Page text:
The Humanist-Theist controversy was a primary concern during the merger of the Unitarian and Universalist Churches in the late 1950’s. The Universalist Church had a stronger Christian orientation than the more Humanist Unitarians at the time. The way we have settled the problem is to focus our identity on shared values rather than shared beliefs.
The difference between values and beliefs is important even though the words have significant overlap in meaning. Whereas beliefs are thoughts in which trust, confidence or reliance is placed without question, a value has within it a comparison of merit. Beliefs are absolute whereas values are relative and depend on the situation. The roots of the word value come from the marketplace evaluation of worth. In the free marketplace, people determine what has worth rather than conforming to an absolute or revealed standard. Value yields to supply, demand, and quality. Values arise in the context of relationships and are related to this world. Values do not assume a theological context or unquestioning faith or reliance. Values are reflections of human desire, meaning and appreciation rather than extraterrestrial edicts.
While values are human centered, they can certainly have a foundation in belief. The value of caring for others in one’s community can find much support ranging from self-interest by cultivating the good will of others to the Biblical commandment to love thy neighbor. When we agree as a community to value caring for each other, we need not agree on the belief which supports that value. Part of the inspiration for this kind of approach comes from recognizing the large pool of shared values promoted by the different world religions. The Christian and Jew need not argue about the value of human life even though they will fight bitterly about their beliefs concerning redeeming the human condition. Rather than focus on our differences in belief, we can collect a set of life affirming and promoting values upon which we can agree to uphold together.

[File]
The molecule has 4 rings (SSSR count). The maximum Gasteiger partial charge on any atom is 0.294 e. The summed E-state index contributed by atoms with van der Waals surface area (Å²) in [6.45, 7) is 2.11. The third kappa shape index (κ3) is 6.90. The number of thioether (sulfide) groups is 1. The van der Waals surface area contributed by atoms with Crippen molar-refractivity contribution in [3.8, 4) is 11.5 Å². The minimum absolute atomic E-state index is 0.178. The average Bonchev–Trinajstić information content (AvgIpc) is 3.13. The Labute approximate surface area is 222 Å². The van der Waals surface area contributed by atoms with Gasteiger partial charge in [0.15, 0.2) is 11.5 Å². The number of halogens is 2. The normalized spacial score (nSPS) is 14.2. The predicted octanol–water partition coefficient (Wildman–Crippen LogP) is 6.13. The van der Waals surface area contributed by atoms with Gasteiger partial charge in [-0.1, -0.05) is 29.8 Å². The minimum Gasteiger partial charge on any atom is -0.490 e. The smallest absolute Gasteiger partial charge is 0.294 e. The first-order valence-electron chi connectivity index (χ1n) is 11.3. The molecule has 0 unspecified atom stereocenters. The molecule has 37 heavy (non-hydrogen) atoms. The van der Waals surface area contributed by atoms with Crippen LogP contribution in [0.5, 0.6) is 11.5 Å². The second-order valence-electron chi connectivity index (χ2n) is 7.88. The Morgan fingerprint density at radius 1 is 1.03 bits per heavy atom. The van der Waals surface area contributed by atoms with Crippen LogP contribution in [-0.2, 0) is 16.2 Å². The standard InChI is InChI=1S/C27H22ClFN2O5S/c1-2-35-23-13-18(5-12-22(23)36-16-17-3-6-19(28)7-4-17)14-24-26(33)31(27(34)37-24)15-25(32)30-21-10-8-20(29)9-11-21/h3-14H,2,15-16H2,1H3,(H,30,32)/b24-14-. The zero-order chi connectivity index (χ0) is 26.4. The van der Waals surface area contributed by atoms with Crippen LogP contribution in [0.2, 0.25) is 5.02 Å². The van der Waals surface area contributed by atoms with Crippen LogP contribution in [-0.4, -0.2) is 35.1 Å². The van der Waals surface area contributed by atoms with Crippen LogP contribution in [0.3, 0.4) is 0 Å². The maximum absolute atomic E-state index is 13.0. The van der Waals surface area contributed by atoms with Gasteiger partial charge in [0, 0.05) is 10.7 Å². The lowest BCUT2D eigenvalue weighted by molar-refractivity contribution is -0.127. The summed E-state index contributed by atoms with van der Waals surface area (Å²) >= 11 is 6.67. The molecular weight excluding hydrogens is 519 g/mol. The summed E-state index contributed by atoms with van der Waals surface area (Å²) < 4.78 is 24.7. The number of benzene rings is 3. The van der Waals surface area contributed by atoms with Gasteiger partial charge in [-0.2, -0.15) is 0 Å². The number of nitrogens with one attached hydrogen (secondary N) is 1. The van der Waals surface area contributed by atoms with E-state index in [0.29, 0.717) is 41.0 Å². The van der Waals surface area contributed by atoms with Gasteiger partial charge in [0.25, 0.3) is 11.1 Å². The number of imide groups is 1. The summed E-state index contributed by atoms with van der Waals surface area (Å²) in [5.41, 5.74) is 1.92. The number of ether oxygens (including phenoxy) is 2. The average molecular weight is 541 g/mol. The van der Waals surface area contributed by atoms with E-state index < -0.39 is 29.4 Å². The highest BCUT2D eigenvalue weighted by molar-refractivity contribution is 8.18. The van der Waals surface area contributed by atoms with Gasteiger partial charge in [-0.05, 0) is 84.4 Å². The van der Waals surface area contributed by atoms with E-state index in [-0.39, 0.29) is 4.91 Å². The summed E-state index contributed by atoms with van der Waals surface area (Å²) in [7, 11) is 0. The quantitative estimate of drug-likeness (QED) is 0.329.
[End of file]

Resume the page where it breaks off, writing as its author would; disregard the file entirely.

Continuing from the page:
What are those values? Right now, they are pointed to by our seven principles. Where do we find support for those values? Right now, we’ve identified a list of six sources. Is that a complete list? Have all the values we hold dear been listed there? The proposers of the 8th Principle think there is a glaring deficit in the list. There are sources that are not listed that many of us depend on.
Our UU Principles and Sources are written in Article II of the Unitarian Universalist Association Bylaws. As a member congregation of the UUA, we need to be in alignment with them to be a member organization. We are free to add principles and sources as we may choose … and have by adopting the 8th Principle.
Our personal center may not exactly align with the center of our congregation or Unitarian Universalism which is just fine because our principles respect “the right of conscience” … for now. Yet for institutional life and vitality, we need to name, review, and verify or amend the words that name our center to move together following principles rather than personalities. This is the work the Article II Study Commission is doing to help us, as an association of congregations, name and rename our center for the benefit of all of us.